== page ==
The orchestra was rearranged on stage, and a second ensemble emerged, and played Bosquejoes para Oboe y Cuerdas (Sketches for Oboe and Strings) by Benjamin Gutiérrez. The composer is a fellow countryman of Mr. Gamboa, and was one of his teachers at Conservatorio de Castella, where the conductor began his musical education. The piece was written in 1982 and was a debut performance, probably for the entire North Coast. It features a demanding solo oboe part that was played with consummate artistry by Jesse Barrett, who also plays in the Santa Rosa Symphony. Mr. Barrett captured the soloist’s part that called for virtuoso playing with high piping sounds that at times seemed beyond that instrument’s range, and made the many difficult dissonant runs seem easy. He has enormous facility with the instrument.
Sonorous cello chords opened the piece, which quickly evolved into a tapestry of sounds carried by the violins, alternating with somber cello chords. Violist Robby Morales played a lovely theme, and thus formed a continual backdrop for the musical embroidery of Mr. Barrett’s fine and often piercing woodwind sonority. Mr. Gamboa’s introductory remarks warned that in the piece his teacher had employed rarely used scales (so dissonance was no surprise) but there were also lyric moments in this difficult to categorize composition. Again Mr. Gamboa was in control of his ensemble, and they played with palpable focus and passion.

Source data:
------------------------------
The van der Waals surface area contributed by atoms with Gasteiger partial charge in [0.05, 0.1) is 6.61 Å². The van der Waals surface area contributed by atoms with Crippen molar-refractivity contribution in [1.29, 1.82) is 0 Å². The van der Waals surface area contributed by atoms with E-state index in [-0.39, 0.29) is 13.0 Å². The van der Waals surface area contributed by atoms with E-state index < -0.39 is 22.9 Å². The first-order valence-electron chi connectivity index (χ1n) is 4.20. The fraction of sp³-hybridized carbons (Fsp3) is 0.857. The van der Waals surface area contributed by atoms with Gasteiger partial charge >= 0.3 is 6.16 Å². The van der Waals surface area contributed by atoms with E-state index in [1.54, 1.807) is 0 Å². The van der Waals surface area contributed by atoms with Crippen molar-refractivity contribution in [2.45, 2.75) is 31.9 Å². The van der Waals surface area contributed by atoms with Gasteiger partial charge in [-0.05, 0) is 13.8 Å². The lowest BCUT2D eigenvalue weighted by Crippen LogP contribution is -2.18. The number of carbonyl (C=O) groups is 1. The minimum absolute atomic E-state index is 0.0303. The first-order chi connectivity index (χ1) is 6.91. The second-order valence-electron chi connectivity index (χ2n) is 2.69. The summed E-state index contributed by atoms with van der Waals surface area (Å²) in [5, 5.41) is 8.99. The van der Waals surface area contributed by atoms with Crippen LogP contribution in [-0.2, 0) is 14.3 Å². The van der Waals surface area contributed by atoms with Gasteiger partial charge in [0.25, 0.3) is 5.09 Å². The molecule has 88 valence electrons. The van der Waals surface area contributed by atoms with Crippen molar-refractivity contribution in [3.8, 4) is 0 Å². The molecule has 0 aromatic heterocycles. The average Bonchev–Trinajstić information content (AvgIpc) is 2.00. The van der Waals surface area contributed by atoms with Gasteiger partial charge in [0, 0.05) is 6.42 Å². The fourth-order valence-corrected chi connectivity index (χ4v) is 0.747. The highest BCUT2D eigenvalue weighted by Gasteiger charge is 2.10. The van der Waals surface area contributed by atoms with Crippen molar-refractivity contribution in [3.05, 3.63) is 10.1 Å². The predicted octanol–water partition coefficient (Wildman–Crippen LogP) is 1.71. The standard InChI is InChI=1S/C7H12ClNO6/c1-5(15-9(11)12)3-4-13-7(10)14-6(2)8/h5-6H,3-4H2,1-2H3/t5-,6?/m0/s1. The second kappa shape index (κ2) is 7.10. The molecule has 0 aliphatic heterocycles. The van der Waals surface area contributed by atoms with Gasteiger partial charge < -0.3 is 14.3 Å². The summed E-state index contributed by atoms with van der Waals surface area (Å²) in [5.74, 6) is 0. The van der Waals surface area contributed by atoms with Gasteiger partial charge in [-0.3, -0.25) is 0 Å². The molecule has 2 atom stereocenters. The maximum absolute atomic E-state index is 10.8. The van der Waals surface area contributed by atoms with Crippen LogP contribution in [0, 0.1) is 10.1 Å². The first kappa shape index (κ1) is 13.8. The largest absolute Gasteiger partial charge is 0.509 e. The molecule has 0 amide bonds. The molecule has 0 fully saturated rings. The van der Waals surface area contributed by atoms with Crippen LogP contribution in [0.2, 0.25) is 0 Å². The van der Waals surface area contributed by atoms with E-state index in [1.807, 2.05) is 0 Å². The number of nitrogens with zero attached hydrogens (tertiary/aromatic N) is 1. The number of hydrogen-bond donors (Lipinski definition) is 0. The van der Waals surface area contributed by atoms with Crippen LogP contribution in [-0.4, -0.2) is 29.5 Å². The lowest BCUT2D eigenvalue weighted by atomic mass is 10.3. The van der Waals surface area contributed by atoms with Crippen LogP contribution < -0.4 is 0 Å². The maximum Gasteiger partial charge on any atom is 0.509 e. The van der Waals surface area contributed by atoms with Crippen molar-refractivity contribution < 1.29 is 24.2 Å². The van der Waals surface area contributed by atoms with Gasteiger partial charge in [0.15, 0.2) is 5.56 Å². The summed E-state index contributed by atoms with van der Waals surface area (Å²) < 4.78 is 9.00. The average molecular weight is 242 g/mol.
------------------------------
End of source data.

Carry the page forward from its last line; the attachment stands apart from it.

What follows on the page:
Ein Heldenleben (Op. 40), a long Strauss tone poem, formed the entire last half of the program. It is a well known, oft played work and one familiar to many concertgoers. Giant figures hover in the background of this piece: Beethoven looms large, as does Wagner, and philosophically, Nietzsche as well. If Strauss was an epigone, he was a tall one. He believed in merit and talent and by that point in his a career (1898) he could show that he had both. Ein Heldenleben is a recapitulation of that career in which he musically “quotes” his many previous successes, especially in the fifth section, where the musical hero retires and seeks peace.